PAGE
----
Why Do We Fix Baby Teeth?
I’ve heard this question many times in the decades I’ve been practicing dentistry. The short answer is that good dental hygiene matters just as much — if not more so — for baby teeth than for adult teeth. The reason is that our teeth affect many areas of development, from chewing to talking. Children have their baby teeth from approximately 6 months to 12 years, and a lot of development happens during this time.
How baby teeth help with development
Primary (baby) teeth serve as a guide for permanent teeth to grow into the right position in the mouth. Ideally, a permanent tooth follows the root of the baby tooth it’s replacing, or it will come in between the roots of the baby molars. When there’s a missing baby tooth, there’s a possibility that the permanent tooth may not grow into place in the jawbone.
Teeth are present in the lower jawbone (mandible) and the upper jawbone (maxilla). Both of these bones are attached to the rest of the jaw with the help of tendons and muscles. It is the intricate coordination of all these structures, along with the tongue, that allows us to chew food, make sounds and communicate.
- Chewing: We know that we need our teeth to help chew our food, but let’s examine that for a minute. By chewing our food, we break it down into smaller portions, which allows food particles to be exposed to digestive enzymes found in our saliva. Our mouth has many ducts that empty salivary enzymes produced by salivary glands. The rolling of the tongue helps mix the food up with the saliva and the enzymes present in it. This is why babies are given food in pureed form while we’re waiting for their primary teeth to grow in. Adults and children who don’t have adequate teeth have trouble digesting food, which can lead to constipation.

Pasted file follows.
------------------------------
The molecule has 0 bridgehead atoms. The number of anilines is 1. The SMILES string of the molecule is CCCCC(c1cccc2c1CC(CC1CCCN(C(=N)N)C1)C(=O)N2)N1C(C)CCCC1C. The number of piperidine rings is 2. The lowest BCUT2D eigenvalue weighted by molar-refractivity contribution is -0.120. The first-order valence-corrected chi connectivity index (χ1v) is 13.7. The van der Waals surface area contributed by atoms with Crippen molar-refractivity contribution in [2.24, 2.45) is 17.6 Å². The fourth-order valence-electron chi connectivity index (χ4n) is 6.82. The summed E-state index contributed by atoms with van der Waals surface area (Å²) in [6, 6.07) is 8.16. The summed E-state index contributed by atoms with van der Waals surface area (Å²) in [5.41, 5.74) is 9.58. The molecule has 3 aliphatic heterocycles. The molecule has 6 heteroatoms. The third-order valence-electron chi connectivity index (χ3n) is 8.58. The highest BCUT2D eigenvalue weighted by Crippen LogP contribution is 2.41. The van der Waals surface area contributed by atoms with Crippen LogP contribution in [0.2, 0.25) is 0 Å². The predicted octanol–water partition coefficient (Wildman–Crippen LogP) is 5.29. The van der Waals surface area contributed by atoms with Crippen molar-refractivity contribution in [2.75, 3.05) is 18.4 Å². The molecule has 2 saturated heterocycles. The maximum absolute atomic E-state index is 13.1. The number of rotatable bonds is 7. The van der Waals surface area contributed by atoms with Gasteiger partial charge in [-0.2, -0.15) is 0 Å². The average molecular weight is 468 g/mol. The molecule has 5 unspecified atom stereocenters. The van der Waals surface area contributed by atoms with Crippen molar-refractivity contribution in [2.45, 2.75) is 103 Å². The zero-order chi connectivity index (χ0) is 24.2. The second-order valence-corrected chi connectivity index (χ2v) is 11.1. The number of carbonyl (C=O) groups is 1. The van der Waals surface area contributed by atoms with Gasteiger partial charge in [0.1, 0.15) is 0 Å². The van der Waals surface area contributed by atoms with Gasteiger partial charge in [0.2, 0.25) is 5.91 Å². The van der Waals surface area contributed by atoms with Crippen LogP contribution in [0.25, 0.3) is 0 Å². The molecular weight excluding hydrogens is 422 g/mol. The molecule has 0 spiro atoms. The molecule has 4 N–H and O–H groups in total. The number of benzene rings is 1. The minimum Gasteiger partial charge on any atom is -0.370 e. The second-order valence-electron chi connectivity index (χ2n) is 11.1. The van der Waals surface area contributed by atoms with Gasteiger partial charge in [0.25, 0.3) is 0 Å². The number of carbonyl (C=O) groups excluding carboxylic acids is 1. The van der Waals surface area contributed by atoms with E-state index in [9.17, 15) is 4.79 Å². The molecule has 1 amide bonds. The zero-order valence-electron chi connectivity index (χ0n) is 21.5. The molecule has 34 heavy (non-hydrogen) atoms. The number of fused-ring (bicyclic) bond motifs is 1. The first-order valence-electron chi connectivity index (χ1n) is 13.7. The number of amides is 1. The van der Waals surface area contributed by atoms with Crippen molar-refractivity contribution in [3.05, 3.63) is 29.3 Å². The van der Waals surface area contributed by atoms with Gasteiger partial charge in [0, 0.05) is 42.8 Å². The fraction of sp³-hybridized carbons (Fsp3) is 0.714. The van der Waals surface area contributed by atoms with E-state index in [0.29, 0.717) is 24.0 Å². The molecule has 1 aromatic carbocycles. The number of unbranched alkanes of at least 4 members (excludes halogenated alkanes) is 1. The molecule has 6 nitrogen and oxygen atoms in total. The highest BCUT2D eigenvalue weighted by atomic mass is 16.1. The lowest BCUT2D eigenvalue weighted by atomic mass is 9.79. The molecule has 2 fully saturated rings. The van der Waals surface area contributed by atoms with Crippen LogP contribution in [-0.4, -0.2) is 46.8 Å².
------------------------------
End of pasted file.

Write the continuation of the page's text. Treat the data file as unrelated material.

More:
- Talking: We need age-appropriate teeth to be able to speak and enunciate words in an appropriate way. Many people who have an inadequate number of teeth will have trouble with speech. Though most children do adapt over a period of time, it makes sense to not create additional challenges for them if it’s not necessary.
Healthy teeth are about more than beautiful smiles
When teeth are not taken care of properly, they are susceptible to cavities. When a cavity gets closer to the nerve, the individual experiences pain and sensitivity to hot and cold. This usually lasts a few seconds to a minute or so. When this decay has had the opportunity to get deeper over time, bacteria present in the cavity advances into the nerve chamber of the tooth. This is when an individual has a full-blown toothache, and they may be writhing in pain. In other words, an infected baby tooth elicits the same intensity of pain that an adult tooth does. The longer a cavity is left without restoring it per a dentist’s recommendation, the higher the possibility that the individual will experience pain associated with a tooth infection.
Though less common, not taking care of baby teeth can lead to the shape of the child’s face changing. Here’s how: When teeth are lost prematurely, the supporting bone around that tooth will atrophy (break down) because it no longer has a purpose. When this happens in the whole mouth, there is a reduction in the size of the upper and lower jaw. This leads to a change in the jaw and facial profile of the individual. When this happens over a long period of time, the affected portion of the jaw gets weaker and has the potential to fracture easily with trauma. It also cannot support prosthetic pieces such as dentures or other restorations that allow for the proper functioning of the jaw.
These are just a few reasons it’s so important to take care of baby teeth, which is one of the reasons we offer free visits for babies on or before their first birthdays. We work with our families to start children off on a lifetime of good dental hygiene, and everything that goes along with that.
Dr. Perry Francis, his wife and two children have called Reno home for 34 years. At his practice, Wild About Smiles, his team specializes in dental care for infants, children, young adults and people with special needs. He has offices in Sparks (very close to Reno, given its convenient freeway access at 395 and North McCarran) and Fallon. Call to make an appointment: (775) 331-9477.